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      Frequently Asked Questions About Celiac Disease   09/30/2015

      This Celiac.com FAQ on celiac disease will guide you to all of the basic information you will need to know about the disease, its diagnosis, testing methods, a gluten-free diet, etc.   Subscribe to FREE Celiac.com email alerts What are the major symptoms of celiac disease? Celiac Disease Symptoms What testing is available for celiac disease? - list blood tests, endo with biopsy, genetic test and enterolab (not diagnostic) Celiac Disease Screening Interpretation of Celiac Disease Blood Test Results Can I be tested even though I am eating gluten free? How long must gluten be taken for the serological tests to be meaningful? The Gluten-Free Diet 101 - A Beginner's Guide to Going Gluten-Free Is celiac inherited? Should my children be tested? Ten Facts About Celiac Disease Genetic Testing Is there a link between celiac and other autoimmune diseases? Celiac Disease Research: Associated Diseases and Disorders Is there a list of gluten foods to avoid? Unsafe Gluten-Free Food List (Unsafe Ingredients) Is there a list of gluten free foods? Safe Gluten-Free Food List (Safe Ingredients) Gluten-Free Alcoholic Beverages Distilled Spirits (Grain Alcohols) and Vinegar: Are they Gluten-Free? Where does gluten hide? Additional Things to Beware of to Maintain a 100% Gluten-Free Diet Free recipes: Gluten-Free Recipes Where can I buy gluten-free stuff? Support this site by shopping at The Celiac.com Store.

How To Deal With Servers Who Don't Think Celiac Is Real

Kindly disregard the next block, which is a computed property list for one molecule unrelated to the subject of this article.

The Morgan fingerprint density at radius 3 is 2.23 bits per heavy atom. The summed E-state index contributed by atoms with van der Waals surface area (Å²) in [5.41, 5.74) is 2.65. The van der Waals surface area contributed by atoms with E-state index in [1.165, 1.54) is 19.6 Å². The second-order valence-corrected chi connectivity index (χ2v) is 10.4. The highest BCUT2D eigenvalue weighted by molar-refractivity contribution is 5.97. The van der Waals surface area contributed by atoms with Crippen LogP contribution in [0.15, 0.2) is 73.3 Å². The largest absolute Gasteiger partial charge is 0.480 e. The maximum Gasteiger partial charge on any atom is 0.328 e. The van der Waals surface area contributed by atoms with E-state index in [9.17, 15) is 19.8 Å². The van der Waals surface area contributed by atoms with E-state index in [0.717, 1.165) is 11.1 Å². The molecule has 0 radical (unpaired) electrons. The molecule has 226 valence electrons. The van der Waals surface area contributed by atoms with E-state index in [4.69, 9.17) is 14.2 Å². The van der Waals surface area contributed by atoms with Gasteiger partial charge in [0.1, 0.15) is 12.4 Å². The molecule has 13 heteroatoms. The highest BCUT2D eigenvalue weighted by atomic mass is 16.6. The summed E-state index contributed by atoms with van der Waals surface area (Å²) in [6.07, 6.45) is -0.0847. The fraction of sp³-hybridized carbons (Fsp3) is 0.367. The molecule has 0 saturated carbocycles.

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30 posts in this topic

I just found out I have celiac a month ago. So far the diet hasn't been that difficult, except for when I go out to restaurants. I have seen a lot of articles and posts on Facebook about people saying gluten free eating is just a fad diet and that gluten sensitivity doesn't really exist. Obviously, this isn't true, but I seem to be treated like that when I go to restaurants. I actually had a waiter laugh at me the other day when I asked him if he was absolutely sure that the chips were 100% corn. He laughed and said sarcastically, "I love people who just found out they can't eat gluten! Don't worry, hun, you're fine."

I feel stupid for believing this waiter now, as the next 24 hours were not fun. I know I could have called the manager over and said my whole speech about celiac and CC and how they have to clean their prep areas and change gloves, etc. but I hate doing that. I have always been a quiet and well-mannered person in restaurants and I never complain. I hate the feeling I get when these servers are looking at me like the "bitchy" customer with too many demands who is just doing this for attention. 

So my question is this: How do you deal with servers who don't take celiac seriously?

 

Thanks for ideas!

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I say I have to eat gluten-free for medical reasons. Or I have celiac disease. I even said to a waiter ". I will get sick".

That said - you have been diagnosed for 1 month. You shouldn't be chancing all these places until you are more healed and know what is gluten-free and what isn't. For example - those chips were 100% corn but you didn't know that you can't have them because they are fried in the same oil that gluten is. That isn't gluten-free. Gluten from the gluten items can fall off and be in the oil . Haven't we all gotten an onion rings piece in our fries?